We saw in previous pages that limits work nicely with respect to the sum of two sequences and with respect to the product of two sequences. We look at the case for division here.
Suppose (_{
)
} and (_{
)
} are convergent sequences.
We look at the sequence
To rescue the situation when the sequence (_{ ) } does not converge to zero, we have the following proposition.
Proposition.
Let _{
0
}. Then there is
Proof.
Since _{
0
} there is
This means that
Theorem.
Let (_{
)
} and (_{
)
} be convergent sequences
with limits
Proof.
This is like the analogous result for product, except the algebra is a touch trickier.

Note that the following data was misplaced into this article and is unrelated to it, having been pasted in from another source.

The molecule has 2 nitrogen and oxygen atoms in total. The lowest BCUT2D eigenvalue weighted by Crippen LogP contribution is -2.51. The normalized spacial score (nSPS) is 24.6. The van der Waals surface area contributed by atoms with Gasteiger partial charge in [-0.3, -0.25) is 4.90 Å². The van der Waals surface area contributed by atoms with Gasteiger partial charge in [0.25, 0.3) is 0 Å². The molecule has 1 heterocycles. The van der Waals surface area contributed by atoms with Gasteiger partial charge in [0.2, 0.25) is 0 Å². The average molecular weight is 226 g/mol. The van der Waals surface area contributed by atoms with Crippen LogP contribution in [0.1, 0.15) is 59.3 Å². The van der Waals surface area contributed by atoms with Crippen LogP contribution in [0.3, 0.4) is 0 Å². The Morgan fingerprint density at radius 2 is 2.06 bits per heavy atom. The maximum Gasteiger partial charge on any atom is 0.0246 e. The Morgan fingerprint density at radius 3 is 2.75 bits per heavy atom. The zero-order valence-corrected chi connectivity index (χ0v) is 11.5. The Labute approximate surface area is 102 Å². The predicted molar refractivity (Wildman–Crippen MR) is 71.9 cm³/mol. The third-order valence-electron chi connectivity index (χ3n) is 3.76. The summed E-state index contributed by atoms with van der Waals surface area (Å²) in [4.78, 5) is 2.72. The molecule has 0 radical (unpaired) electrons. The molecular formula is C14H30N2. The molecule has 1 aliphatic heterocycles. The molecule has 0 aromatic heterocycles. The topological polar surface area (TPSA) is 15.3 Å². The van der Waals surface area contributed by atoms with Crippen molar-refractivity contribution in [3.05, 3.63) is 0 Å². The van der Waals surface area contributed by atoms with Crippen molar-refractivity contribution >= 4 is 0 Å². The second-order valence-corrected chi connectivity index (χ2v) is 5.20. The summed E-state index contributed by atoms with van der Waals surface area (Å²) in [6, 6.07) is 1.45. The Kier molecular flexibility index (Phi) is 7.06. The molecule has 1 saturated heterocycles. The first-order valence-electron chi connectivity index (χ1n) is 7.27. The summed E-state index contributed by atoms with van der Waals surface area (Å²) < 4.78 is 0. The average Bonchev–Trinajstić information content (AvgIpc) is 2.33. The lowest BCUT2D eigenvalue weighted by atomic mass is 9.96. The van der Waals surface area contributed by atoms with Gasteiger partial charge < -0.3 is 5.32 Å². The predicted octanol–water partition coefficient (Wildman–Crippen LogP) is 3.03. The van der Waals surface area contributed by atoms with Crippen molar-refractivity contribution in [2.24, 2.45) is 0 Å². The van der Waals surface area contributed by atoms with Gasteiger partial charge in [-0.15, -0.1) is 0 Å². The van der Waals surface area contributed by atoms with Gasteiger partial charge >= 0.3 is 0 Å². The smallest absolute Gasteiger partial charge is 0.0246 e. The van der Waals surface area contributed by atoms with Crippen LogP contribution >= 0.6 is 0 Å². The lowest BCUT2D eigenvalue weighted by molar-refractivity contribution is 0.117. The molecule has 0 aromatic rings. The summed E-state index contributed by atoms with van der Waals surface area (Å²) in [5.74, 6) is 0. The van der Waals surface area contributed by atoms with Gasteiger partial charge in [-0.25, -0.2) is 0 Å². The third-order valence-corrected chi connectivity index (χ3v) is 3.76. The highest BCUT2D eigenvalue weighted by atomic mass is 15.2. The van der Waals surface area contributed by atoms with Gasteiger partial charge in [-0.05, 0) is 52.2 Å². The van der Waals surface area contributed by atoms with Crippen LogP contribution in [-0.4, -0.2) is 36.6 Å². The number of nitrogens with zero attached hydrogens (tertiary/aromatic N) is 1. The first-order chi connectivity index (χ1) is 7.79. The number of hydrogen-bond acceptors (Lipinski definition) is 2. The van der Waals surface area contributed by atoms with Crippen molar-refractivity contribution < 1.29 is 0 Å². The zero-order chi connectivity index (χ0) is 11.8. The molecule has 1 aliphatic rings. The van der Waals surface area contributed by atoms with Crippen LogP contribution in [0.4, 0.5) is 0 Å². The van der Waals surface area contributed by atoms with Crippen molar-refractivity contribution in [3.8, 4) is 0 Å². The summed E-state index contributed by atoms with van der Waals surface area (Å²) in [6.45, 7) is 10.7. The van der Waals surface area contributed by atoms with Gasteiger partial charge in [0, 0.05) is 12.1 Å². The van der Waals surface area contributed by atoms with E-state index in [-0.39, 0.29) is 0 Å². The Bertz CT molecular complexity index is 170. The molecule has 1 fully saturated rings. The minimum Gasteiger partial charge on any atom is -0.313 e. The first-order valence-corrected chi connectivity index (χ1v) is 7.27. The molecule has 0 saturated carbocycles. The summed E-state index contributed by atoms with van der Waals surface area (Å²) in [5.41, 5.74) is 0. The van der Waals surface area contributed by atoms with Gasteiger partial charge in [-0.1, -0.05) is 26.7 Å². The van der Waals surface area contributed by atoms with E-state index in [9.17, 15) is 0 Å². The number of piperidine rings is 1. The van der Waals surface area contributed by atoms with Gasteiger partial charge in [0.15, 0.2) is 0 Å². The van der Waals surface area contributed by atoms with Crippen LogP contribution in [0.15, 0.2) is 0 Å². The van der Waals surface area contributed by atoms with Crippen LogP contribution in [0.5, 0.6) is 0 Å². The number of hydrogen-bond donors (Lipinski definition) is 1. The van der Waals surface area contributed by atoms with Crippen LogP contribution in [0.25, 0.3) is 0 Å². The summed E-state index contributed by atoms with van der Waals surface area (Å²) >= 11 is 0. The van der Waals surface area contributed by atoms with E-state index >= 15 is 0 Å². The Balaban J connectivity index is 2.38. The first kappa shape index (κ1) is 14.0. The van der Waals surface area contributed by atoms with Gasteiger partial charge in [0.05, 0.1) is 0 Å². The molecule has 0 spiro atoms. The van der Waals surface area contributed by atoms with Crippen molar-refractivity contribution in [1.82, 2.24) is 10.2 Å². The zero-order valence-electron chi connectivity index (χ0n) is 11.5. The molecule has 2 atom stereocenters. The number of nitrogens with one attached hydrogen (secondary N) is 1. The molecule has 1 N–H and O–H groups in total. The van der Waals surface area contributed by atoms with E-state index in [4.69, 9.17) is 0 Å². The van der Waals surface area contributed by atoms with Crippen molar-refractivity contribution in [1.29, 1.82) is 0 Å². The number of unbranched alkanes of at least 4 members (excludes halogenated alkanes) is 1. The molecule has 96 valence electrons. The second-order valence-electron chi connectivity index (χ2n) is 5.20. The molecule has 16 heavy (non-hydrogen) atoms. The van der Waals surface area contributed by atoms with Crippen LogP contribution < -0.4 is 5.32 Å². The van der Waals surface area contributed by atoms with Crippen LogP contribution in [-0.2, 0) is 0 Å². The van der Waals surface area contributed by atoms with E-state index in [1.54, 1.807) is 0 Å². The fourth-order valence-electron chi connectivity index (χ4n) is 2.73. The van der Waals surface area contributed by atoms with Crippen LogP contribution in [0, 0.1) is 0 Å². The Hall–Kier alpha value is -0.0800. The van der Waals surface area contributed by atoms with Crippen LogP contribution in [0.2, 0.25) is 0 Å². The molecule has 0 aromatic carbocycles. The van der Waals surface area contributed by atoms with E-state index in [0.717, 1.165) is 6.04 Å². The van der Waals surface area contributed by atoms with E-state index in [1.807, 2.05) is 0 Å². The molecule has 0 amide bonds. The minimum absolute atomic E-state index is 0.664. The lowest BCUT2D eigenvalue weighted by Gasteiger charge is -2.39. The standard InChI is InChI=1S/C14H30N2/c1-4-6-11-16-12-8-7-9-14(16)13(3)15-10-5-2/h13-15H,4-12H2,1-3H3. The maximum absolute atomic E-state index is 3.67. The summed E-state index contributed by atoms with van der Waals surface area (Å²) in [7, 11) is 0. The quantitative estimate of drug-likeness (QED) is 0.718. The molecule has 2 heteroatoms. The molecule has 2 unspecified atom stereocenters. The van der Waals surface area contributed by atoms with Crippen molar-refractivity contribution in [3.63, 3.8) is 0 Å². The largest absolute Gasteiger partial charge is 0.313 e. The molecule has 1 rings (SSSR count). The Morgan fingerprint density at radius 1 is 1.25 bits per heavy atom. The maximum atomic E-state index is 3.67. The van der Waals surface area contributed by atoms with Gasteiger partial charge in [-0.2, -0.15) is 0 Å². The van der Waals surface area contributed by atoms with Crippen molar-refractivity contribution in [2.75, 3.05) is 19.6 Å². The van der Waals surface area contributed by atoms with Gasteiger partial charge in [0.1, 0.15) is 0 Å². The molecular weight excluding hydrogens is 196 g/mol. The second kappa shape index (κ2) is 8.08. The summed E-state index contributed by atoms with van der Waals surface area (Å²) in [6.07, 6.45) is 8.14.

Let sequences (_{
)
} and (_{
)
} and
Since _{
0
} there is
Subproof.
Assume that
Subproof.
Now let
Subproof.
For the moment, assume that
Let
Subproof.
Let
Subproof.
Assume
Then
Now we estimate
Each of these last two terms is less that
Thus
Thus
So
Subproof.
Thus
Division,
The idea of pushing functions through limits
in expressions involving
plus, times, divides, etc., is an important one and is discussed in
more abstract terms in the next web page.
This idea is often called Algebra Of Limits
. I dislike the
name AOL a lot, and in any case this result is not algebra,
but analysis, as this idea applies to all sorts of functions, not
just algebraic ones. For some nice functions, like plus and times, this
operation of pushing though limits works and for others it doesn't.
Those functions for which it works are called continuous.
The definition and more examples are the subject of the next page.